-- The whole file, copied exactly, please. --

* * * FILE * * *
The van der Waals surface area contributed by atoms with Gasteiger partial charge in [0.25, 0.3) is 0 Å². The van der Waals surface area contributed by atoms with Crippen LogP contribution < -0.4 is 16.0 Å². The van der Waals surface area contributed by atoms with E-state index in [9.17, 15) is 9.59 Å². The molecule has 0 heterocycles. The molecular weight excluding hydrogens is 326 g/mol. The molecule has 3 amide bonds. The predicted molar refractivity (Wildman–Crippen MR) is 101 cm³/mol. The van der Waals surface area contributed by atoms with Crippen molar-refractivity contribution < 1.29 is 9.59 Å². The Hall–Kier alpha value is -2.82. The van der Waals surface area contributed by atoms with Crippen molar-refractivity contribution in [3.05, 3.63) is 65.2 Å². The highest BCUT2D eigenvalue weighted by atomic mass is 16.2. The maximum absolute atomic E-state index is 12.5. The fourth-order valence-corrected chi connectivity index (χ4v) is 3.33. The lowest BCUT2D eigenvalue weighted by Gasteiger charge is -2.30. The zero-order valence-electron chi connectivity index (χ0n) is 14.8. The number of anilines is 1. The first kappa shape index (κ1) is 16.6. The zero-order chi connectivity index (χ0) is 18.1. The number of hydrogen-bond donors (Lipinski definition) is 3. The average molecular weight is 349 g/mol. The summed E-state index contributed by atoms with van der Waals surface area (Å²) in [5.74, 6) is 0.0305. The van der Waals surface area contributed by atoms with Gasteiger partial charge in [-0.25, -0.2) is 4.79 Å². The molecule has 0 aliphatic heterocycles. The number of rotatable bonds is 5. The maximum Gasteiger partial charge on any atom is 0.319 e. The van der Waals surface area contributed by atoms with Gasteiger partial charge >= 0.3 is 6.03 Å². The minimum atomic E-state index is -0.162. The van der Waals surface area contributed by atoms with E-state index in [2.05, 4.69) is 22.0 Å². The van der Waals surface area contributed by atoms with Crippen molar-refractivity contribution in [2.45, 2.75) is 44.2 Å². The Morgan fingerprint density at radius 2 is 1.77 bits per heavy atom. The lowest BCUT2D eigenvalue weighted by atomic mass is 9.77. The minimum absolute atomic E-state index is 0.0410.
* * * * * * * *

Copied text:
The van der Waals surface area contributed by atoms with Gasteiger partial charge in [0.25, 0.3) is 0 Å². The van der Waals surface area contributed by atoms with Crippen LogP contribution < -0.4 is 16.0 Å². The van der Waals surface area contributed by atoms with E-state index in [9.17, 15) is 9.59 Å². The molecule has 0 heterocycles. The molecular weight excluding hydrogens is 326 g/mol. The molecule has 3 amide bonds. The predicted molar refractivity (Wildman–Crippen MR) is 101 cm³/mol. The van der Waals surface area contributed by atoms with Crippen molar-refractivity contribution < 1.29 is 9.59 Å². The Hall–Kier alpha value is -2.82. The van der Waals surface area contributed by atoms with Crippen molar-refractivity contribution in [3.05, 3.63) is 65.2 Å². The highest BCUT2D eigenvalue weighted by atomic mass is 16.2. The maximum absolute atomic E-state index is 12.5. The fourth-order valence-corrected chi connectivity index (χ4v) is 3.33. The lowest BCUT2D eigenvalue weighted by Gasteiger charge is -2.30. The zero-order valence-electron chi connectivity index (χ0n) is 14.8. The number of anilines is 1. The first kappa shape index (κ1) is 16.6. The zero-order chi connectivity index (χ0) is 18.1. The number of hydrogen-bond donors (Lipinski definition) is 3. The average molecular weight is 349 g/mol. The summed E-state index contributed by atoms with van der Waals surface area (Å²) in [5.74, 6) is 0.0305. The van der Waals surface area contributed by atoms with Gasteiger partial charge in [-0.25, -0.2) is 4.79 Å². The molecule has 0 aliphatic heterocycles. The number of rotatable bonds is 5. The maximum Gasteiger partial charge on any atom is 0.319 e. The van der Waals surface area contributed by atoms with Gasteiger partial charge >= 0.3 is 6.03 Å². The minimum atomic E-state index is -0.162. The van der Waals surface area contributed by atoms with E-state index in [2.05, 4.69) is 22.0 Å². The van der Waals surface area contributed by atoms with Crippen molar-refractivity contribution in [2.45, 2.75) is 44.2 Å². The Morgan fingerprint density at radius 2 is 1.77 bits per heavy atom. The lowest BCUT2D eigenvalue weighted by atomic mass is 9.77. The minimum absolute atomic E-state index is 0.0410.